By Brendan McHugh
Are they bullying the First Amendment?
Bronx/Westchester state Senator Jeff Klein’s Independent Democratic Conference (IDC) has released a new report and an accompanying bill that could restrict the freedom of speech in hopes of curbing online bullying, or “bullycide.”
The new bill aims to make online bullying directed at those under 21 years old by adapting current stalking and manslaughter laws to the Internet.
|An example of cyberbullying.|
“What we’ve found out is that laws aren’t written with Facebook and Twitter in mind, and every teen has a cell phone now,” said Rich Azzopardi, spokesman for the IDC.
The bill states that someone who conducts electronic communications about or to someone under 21, whether intentionally harmful or not, that causes emotional harm or suicide can be convicted of stalking in the third degree or, in the case of suicide, manslaughter in the second degree. The penalty for manslaughter in the second degree can be as much as 25 years in prison.
For First Amendment advocates, this new bill is extremely troublesome.
“The point of free speech is speaking without having our purposes evaluated without fear of being prosecuted by a judge and jury, even when we know those views are offensive to people,” said Eugene Volokh, a law professor at UCLA. “It’s too bad that these legislators are trying to restrict free speech.”
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He offers a number of examples that would create serious dilemmas with Klein’s bill. First and foremost is the grey area the bill allows for. “…THERE NEED NOT BE INTENT TO CAUSE A SPECIFIC RESTULT, SUCH AS FEAR (sic).” Volokh offers the anecdote of a minister trying to talk to the family of a young boy that is gay. If the minister “outs” the boy to his family through an email or Facebook message, and the boy finds out about the communication and commits suicide, the priest could be held responsible for the suicide.
“A prosecutor could argue that the minister reasonably should have known that this would cause material harm to the emotional health of the child,” Volokh said. “Again, the minister gets convicted unless the jury concludes that his purpose was ‘legitimate.’”
Under Klein's proposed legislation, because this was sent online rather than say, through snail mail, it is enough to attempt to prosecute the minister.
The American Civil Liberties Union says the bill is misguided; the focus needs to be on education, not prosecution.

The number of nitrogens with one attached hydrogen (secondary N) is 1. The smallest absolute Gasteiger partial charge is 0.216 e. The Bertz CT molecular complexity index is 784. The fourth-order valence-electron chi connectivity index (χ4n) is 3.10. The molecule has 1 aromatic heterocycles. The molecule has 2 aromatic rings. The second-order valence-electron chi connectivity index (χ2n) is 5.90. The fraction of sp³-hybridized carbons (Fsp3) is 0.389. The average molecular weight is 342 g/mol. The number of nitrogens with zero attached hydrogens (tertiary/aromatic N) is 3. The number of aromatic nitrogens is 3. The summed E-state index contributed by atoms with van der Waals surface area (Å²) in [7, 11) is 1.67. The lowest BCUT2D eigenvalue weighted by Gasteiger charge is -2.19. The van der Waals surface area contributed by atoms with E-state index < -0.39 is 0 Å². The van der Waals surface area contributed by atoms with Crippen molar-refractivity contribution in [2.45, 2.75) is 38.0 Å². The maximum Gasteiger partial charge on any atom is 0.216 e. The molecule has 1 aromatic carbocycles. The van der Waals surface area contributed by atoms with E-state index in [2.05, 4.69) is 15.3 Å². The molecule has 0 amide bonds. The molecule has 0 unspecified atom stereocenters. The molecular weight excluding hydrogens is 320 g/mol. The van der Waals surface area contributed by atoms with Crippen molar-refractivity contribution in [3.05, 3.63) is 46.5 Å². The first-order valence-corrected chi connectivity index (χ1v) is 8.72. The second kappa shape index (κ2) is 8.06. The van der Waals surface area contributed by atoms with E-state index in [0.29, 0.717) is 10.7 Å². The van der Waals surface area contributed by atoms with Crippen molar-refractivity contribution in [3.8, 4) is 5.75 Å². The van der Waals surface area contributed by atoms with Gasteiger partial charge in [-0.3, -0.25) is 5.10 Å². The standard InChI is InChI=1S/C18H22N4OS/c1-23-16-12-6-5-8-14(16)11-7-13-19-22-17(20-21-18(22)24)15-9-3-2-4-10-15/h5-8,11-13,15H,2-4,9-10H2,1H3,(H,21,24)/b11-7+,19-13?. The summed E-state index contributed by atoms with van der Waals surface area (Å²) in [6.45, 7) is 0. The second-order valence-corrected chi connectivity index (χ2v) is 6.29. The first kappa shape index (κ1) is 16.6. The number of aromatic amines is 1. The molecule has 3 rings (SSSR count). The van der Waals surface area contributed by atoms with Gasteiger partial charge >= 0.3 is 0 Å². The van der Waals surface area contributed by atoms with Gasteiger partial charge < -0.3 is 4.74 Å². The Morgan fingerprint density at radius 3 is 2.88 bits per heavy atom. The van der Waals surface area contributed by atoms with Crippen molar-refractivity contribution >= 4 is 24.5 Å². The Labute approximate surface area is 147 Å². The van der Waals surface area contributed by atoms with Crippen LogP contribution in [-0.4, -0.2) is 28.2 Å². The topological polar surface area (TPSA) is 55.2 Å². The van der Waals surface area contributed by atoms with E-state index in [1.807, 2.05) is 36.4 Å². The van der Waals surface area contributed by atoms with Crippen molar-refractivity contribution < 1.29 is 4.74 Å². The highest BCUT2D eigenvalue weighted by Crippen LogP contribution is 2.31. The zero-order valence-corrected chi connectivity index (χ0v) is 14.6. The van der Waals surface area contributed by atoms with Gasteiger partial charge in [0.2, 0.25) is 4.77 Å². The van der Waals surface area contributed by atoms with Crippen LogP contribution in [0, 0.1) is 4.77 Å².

“This bill identifies a very serious problem. But instead of criminalizing speech, we need to train teachers and students to recognize and respond to the early signs that a student is being bullied. As we’ve seen, by the time law enforcement gets involved, it’s too late,” said New York Civil Liberties Union Executive Director Donna Lieberman.
Message boards and bloggers are quick to note the irony of the report as well. Most of it is written as all capitalized, which, on the Internet, would suggest a person is yelling. They’ve also pegged this report as nothing more than another one of the IDC’s publicity stunts, similar to Klein’s war against the fruity alcoholic drink Four Loko, in which they ride the wave of what’s making the front pages until they jump onto the next hot topic.
Furthermore, they note that the report identifies “happy slapping,” where people would record physical assaults on cellphones or cameras and distribute them to others. The fad existed in the early part of the millennium and quickly died down when law enforcement’s own adaption to the Internet allowed them to start identifying perpetrators and arresting them for the physical crimes.
Azzopardi says the bill is not only doing nothing more than adapting old laws to new technology, but it is also narrowly drafted to avoid conflicting with the First Amendment.
“There is a legal threshold for stalking. That threshold is not changing, just being modernized,” he said.
Though in the report, they offer reasoning for restricting the first amendment. After presenting one paragraph arguing for the First Amendment, they follow up with: “AND YET, PROPONENTS OF A MORE REFINED FIRST AMENDMENT ARGUE THAT THIS FREEDOMS SHOULD BE TREATED NOT AS A RIGHT BUT AS A PRIVILEGE—A SPECIAL ENTITLEMENT GRANTED BY THE STATE ON A CONDITIONAL BASES THAT CAN BE REVOKED IF IT IS EVER ABSUED OR MALTREATED (sic).”
They go on to suggest that in the case of cyberbullying, restrictions on the First Amendment are warranted. “THE PERCEIVED PROTECTIONS OF FREE SPEECH ARE EXACTLY WHAT ENABLE HARMFUL SPEECH AND CRUEL BEHAVIOR ON THE INTERNET. IT IS THE NOTION THAT PEOPLE CAN POST ANYTHING THEY WANT, REGARDLESS OF THE HARM IT MIGHT CAUSE ANOTHER PERSON THAT HAS PERPETUATED, IF NOT CREATED, THIS CYBERBULLYING CULTURE. BUT “HATE SPEECH” THAT CAUSES MATERIAL HARM TO CHILDREN SHOULD HAVE CONSEQUENCES (sic).”
The bill also defines a number of situations that are more than just an extension of current stalking or manslaughter laws.
“Flaming,” the process of sending intimidating, hurtful or cruel messages intended to enrage the recipient, is an everyday practice for political pundits.
“Exclusion,” the process of intentionally excluding someone from an online group, is in every right of a group, Volokh says. “Being in an online group is a basic right of who we want to include in our conversation,” he said, adding that jails wouldn’t be big enough to accommodate all who are prosecuted under the cyberbullying umbrella.
Senate Democrat insiders say the bill is well intentioned, but has almost no percent chance of become law without serious debate and reform, as the Democratic controlled Assembly would have to “tear it down and build it back up."
"Nothing’s ever easy in the Senate," they added.